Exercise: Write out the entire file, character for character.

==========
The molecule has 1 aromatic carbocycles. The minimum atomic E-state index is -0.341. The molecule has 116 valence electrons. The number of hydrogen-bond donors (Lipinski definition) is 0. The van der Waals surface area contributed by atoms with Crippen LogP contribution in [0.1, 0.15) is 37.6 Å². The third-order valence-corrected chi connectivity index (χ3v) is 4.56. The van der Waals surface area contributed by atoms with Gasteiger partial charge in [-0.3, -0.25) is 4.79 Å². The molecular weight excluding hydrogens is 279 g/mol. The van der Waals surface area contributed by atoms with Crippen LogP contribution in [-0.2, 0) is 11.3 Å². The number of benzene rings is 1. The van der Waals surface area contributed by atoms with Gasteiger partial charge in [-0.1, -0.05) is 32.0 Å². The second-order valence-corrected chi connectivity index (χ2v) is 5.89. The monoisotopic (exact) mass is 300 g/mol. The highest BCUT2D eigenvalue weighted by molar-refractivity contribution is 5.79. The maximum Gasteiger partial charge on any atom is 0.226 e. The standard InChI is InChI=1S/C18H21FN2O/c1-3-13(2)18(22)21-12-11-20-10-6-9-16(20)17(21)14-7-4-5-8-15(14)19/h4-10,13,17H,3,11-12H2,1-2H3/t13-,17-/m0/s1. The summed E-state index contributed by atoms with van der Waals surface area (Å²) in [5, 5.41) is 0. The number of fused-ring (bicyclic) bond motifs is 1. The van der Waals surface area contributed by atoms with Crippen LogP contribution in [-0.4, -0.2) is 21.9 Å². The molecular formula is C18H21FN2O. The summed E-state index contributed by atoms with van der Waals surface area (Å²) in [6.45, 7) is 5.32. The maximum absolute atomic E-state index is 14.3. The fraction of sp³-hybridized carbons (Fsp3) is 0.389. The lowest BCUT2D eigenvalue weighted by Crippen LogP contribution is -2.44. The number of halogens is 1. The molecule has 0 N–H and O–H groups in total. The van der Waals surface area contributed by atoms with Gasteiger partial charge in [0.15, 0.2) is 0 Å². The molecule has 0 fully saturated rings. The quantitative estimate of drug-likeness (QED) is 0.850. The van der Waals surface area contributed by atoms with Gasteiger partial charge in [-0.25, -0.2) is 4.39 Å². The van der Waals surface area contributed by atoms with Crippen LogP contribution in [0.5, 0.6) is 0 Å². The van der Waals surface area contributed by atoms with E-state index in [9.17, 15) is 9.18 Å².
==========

The molecule has 1 aromatic carbocycles. The minimum atomic E-state index is -0.341. The molecule has 116 valence electrons. The number of hydrogen-bond donors (Lipinski definition) is 0. The van der Waals surface area contributed by atoms with Crippen LogP contribution in [0.1, 0.15) is 37.6 Å². The third-order valence-corrected chi connectivity index (χ3v) is 4.56. The van der Waals surface area contributed by atoms with Gasteiger partial charge in [-0.3, -0.25) is 4.79 Å². The molecular weight excluding hydrogens is 279 g/mol. The van der Waals surface area contributed by atoms with Crippen LogP contribution in [-0.2, 0) is 11.3 Å². The number of benzene rings is 1. The van der Waals surface area contributed by atoms with Gasteiger partial charge in [-0.1, -0.05) is 32.0 Å². The second-order valence-corrected chi connectivity index (χ2v) is 5.89. The monoisotopic (exact) mass is 300 g/mol. The highest BCUT2D eigenvalue weighted by molar-refractivity contribution is 5.79. The maximum Gasteiger partial charge on any atom is 0.226 e. The standard InChI is InChI=1S/C18H21FN2O/c1-3-13(2)18(22)21-12-11-20-10-6-9-16(20)17(21)14-7-4-5-8-15(14)19/h4-10,13,17H,3,11-12H2,1-2H3/t13-,17-/m0/s1. The summed E-state index contributed by atoms with van der Waals surface area (Å²) in [5, 5.41) is 0. The number of fused-ring (bicyclic) bond motifs is 1. The van der Waals surface area contributed by atoms with Crippen LogP contribution in [-0.4, -0.2) is 21.9 Å². The molecular formula is C18H21FN2O. The summed E-state index contributed by atoms with van der Waals surface area (Å²) in [6.45, 7) is 5.32. The maximum absolute atomic E-state index is 14.3. The fraction of sp³-hybridized carbons (Fsp3) is 0.389. The lowest BCUT2D eigenvalue weighted by Crippen LogP contribution is -2.44. The number of halogens is 1. The molecule has 0 N–H and O–H groups in total. The van der Waals surface area contributed by atoms with Gasteiger partial charge in [0.15, 0.2) is 0 Å². The molecule has 0 fully saturated rings. The quantitative estimate of drug-likeness (QED) is 0.850. The van der Waals surface area contributed by atoms with Gasteiger partial charge in [-0.25, -0.2) is 4.39 Å². The van der Waals surface area contributed by atoms with Crippen LogP contribution in [0.5, 0.6) is 0 Å². The van der Waals surface area contributed by atoms with E-state index in [9.17, 15) is 9.18 Å².